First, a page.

I had some brief hands on time with all of the newly announced Vengeance peripherals, they all felt good but it'll take much longer than a short play session to really evaluate these things. I'm mostly curious to see how well these things do in the hands of hardcore gamers. Does Corsair have what it takes to pull customers away from the likes of Logitech, Microsoft and Razer?

Corsair's new Vengeance lineup will be available starting next month.

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  • axsis - Tuesday, October 18, 2011 - link

    Not entirely true the Noppoo choc mini among a few others has N key roll over over usb and works on Linux and Windows but requires adapters to work on Mac (not sure if the N Key carries over but given the keyboard has N key roll over via PS/2 (but doesn't come with an adapter) it is likely to work. However the trick is a chip that mimics more devices so you get 4 input devices in device manager. That engineering team needs a medal it's quite ingenious ^^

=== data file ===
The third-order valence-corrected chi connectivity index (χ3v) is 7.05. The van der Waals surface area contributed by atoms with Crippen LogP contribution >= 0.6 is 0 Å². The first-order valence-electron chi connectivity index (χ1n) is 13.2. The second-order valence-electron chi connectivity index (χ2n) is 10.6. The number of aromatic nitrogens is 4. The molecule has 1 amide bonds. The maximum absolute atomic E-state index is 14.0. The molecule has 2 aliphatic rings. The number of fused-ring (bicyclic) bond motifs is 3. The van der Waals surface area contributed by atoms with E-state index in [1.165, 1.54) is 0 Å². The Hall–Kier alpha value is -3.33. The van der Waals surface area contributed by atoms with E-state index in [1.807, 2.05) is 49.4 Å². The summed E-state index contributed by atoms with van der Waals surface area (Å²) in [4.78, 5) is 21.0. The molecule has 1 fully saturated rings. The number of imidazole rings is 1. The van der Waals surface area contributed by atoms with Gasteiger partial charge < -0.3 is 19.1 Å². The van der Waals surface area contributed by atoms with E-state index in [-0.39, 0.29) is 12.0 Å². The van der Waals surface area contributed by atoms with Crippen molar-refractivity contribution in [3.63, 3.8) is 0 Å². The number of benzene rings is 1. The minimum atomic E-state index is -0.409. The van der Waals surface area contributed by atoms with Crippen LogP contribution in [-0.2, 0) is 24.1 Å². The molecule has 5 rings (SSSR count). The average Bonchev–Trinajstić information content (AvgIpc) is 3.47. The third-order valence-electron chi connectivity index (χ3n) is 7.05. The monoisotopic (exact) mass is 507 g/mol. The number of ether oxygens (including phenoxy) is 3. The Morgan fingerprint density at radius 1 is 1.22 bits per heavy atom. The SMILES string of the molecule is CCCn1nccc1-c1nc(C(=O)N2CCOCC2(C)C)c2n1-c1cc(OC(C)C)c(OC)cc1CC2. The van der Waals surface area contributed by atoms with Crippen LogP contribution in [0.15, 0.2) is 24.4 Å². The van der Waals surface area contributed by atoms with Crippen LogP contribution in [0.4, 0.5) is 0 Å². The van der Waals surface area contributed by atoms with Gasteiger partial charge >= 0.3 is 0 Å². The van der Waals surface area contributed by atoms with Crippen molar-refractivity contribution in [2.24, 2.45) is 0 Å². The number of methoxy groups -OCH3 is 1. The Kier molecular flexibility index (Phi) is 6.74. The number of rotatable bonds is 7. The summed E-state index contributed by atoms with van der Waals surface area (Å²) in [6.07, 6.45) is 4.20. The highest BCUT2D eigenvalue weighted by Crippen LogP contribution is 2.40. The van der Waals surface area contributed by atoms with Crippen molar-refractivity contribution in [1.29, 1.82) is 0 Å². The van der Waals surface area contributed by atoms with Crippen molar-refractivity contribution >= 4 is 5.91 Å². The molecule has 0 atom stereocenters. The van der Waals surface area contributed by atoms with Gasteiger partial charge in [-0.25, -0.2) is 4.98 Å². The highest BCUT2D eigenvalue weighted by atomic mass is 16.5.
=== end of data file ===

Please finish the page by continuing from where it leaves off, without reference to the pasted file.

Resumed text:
Also Filco and Leopold newer keyboards have a pretty realiable 18-20KRO on USB. Which is more than enough for gaming and N key is more or less something to show off. So we may not need the PS2 port much longer however it certainly is nice to save a USB port!

    What is unfortunate about the Corsair range is their use of rubber domes for the top row on both keyboards and the macro keys. They decided it was a goood place to save money but many would argue that defeats the purpose of making a mechanical keyboard. Perhaps they will revise this choice and also offer brown switches at some point or a tenkeyless layout both I think would go down really well. Reds are great but I just feel less in control then I did when I had brown switches although you get used to it.